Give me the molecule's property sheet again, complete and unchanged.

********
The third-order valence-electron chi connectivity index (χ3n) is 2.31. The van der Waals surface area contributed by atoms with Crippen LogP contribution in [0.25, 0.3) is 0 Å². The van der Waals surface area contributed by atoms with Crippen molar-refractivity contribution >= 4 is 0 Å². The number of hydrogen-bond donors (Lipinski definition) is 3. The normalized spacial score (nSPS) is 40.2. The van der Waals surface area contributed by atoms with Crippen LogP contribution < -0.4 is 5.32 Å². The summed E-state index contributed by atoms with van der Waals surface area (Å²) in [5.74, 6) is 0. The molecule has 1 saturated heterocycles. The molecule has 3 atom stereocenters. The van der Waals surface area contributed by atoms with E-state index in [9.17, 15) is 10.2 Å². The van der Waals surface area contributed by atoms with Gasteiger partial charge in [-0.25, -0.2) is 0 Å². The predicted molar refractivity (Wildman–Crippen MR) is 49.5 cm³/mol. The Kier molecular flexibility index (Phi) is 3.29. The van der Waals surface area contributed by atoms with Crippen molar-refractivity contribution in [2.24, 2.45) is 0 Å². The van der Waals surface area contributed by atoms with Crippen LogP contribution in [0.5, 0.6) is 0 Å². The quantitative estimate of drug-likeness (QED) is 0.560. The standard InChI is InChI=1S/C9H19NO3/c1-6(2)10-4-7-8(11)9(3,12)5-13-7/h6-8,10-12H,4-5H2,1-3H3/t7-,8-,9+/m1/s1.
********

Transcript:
The third-order valence-electron chi connectivity index (χ3n) is 2.31. The van der Waals surface area contributed by atoms with Crippen LogP contribution in [0.25, 0.3) is 0 Å². The van der Waals surface area contributed by atoms with Crippen molar-refractivity contribution >= 4 is 0 Å². The number of hydrogen-bond donors (Lipinski definition) is 3. The normalized spacial score (nSPS) is 40.2. The van der Waals surface area contributed by atoms with Crippen LogP contribution < -0.4 is 5.32 Å². The summed E-state index contributed by atoms with van der Waals surface area (Å²) in [5.74, 6) is 0. The molecule has 1 saturated heterocycles. The molecule has 3 atom stereocenters. The van der Waals surface area contributed by atoms with E-state index in [9.17, 15) is 10.2 Å². The van der Waals surface area contributed by atoms with Gasteiger partial charge in [-0.25, -0.2) is 0 Å². The predicted molar refractivity (Wildman–Crippen MR) is 49.5 cm³/mol. The Kier molecular flexibility index (Phi) is 3.29. The van der Waals surface area contributed by atoms with Crippen molar-refractivity contribution in [2.24, 2.45) is 0 Å². The van der Waals surface area contributed by atoms with Crippen LogP contribution in [0.5, 0.6) is 0 Å². The quantitative estimate of drug-likeness (QED) is 0.560. The standard InChI is InChI=1S/C9H19NO3/c1-6(2)10-4-7-8(11)9(3,12)5-13-7/h6-8,10-12H,4-5H2,1-3H3/t7-,8-,9+/m1/s1.